It’s no secret that I don’t run.
The running joke (pun completely intended) in my life is that if you see me running, you probably should be too – because something is following me.
Well… A few months ago, I stumbled across a registration link for the Your Next Step Is The Cure 5K benefiting the Bonnie J. Addario Lung Cancer Foundation – and the next thing I knew, I was pulling out my credit card to pay the application fee.
“I’ll train, it’ll be fine,” I rationalized it out in my mind – knowing full well the reason that I don’t run is anything but laziness. You see, I’ve fought my entire life (literally) to be able to run. For sports, for exercise, for the clarity of mind everyone says that they get from the ‘runners high. But, when every time I tried to run I’d face excruciating pain, and the occasional dislocated hip bone… Instead, I found a passion for sports that didn’t involve long distance running. I learned to
hate love alternative cardio exercises. I learned about meditation and the power of yoga.
Do you ever just get angry with your body for not doing what you feel it should be able to? Yeah, me too.
Like I said, not being able to run doesn’t stem from laziness for me. A lot of people know I have “bad hips,” but very few people know that my “bad hips” are actually a congenital condition called femoral anteversion – better known in layman’s terms, due to the visual physical manifestation of its symptoms, as “pigeon toe.”
Femoral anteversion is an inward rotation of the thigh bone (femur) that can be caused by both genetic factors and position during formation in the womb. It occurs in 10% of children, and widely affects girls more than boys. I was the 1 in 10.
When I was not much younger than this photo, I had a pair of special Reebok shoes that I would wear to bed at night – there was a corrective bar connecting the shoes to assist my muscles in developing in the correct position. These types of devices are no longer used for correcting it, but they were still a popular practice in the early 90’s.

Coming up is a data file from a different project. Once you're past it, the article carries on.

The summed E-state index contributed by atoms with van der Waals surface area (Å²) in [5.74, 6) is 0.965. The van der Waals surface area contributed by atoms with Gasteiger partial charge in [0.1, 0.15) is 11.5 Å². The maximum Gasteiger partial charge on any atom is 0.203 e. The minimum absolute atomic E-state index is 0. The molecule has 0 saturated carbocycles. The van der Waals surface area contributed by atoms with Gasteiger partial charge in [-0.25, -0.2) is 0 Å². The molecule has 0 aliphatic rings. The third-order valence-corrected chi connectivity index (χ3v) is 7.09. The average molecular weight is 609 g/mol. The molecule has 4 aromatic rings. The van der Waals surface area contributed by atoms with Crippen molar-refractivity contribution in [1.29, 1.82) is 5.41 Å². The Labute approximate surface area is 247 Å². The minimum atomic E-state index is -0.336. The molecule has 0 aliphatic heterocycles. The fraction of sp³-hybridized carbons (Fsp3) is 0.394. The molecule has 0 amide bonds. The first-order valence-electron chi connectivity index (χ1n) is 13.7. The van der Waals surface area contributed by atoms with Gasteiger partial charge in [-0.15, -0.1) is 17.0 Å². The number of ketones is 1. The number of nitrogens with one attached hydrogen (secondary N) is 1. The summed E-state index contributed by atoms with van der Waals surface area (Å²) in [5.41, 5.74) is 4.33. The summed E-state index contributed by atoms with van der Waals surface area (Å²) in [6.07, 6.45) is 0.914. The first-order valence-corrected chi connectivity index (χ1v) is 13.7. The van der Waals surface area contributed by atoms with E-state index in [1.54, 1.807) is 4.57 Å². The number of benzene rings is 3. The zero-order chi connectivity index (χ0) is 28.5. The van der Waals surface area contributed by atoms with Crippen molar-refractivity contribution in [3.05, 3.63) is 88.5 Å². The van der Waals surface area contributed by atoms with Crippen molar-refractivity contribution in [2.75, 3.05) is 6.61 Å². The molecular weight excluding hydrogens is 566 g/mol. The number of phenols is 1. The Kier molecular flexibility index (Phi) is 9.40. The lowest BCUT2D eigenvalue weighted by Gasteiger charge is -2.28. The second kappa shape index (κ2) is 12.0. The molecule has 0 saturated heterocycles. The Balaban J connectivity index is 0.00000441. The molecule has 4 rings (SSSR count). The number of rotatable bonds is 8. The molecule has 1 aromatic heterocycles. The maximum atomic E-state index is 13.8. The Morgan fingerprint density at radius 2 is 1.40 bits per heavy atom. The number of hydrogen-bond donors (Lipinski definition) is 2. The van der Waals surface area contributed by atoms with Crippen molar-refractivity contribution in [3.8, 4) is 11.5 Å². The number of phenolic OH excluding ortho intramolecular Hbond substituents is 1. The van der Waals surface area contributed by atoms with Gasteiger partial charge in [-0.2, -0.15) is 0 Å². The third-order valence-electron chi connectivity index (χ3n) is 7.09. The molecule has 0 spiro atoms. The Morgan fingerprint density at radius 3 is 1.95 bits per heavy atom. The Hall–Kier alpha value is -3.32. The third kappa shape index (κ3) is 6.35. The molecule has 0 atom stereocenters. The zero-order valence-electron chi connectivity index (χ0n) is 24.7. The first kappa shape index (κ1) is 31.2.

The good thing about femoral anteversion is, while it definitely makes learning to walk (and run) more difficult, the majority of kids eventually grow out of it with no need for surgery. I was lucky enough to be one of those kids who never needed surgery – but I certainly have had my share of physical therapy, at-home stretching, and continued side effects… and pain.
Something else that many of the people outside of my hometown don’t know about me is that – on October 4, 2011, my life was changed forever. My greatest mentor, a woman I had grown to know and love over the course of ten years, lost her hard-fought battle with lung cancer. Nancy Collier, known by some as Mrs. Collier – known by many as “Ma” – challenged me, pushed me, nurtured me, shaped me. And I knew that when I saw the opportunity to raise money for lung cancer research, hand in hand with a chance to put this nagging feeling I had about wanting to prove I could run to the test – it was time to conquer my fear of running once and for all.
So, I did it.
I woke up early on Saturday morning (that was the easy part for me), laced up my running shoes, and off I went to USC Upstate to run my very first 5K.
I jokingly tweeted that my first 5K taught me 3 things:
1. Cold air is awful.
2. Plantar fasciitis is no joke.
3. I am completely incapable of pacing.
And let me tell you, I still stand by all three of those things.
But, I did it.
There’s something special about conquering your fears – and for me, overcoming years of excruciating hip pain and dislocation – to do something that is a mountain for you, but a mole hill for seemingly everyone else.
Don’t get me wrong, I could barely walk for a solid 36 hours after the initial hip/hamstring soreness set in. But what I gained in self-confidence and mental strength has me thinking I might just do something crazy like run another.
Today would be Ma’s 68th birthday, and I’m missing her as much as ever. But this year I feel a little more connected to her… She always was the one encouraging me to overcome my fears, no matter how scary (or painful) they seemed.
And (as she was with most things) she was right.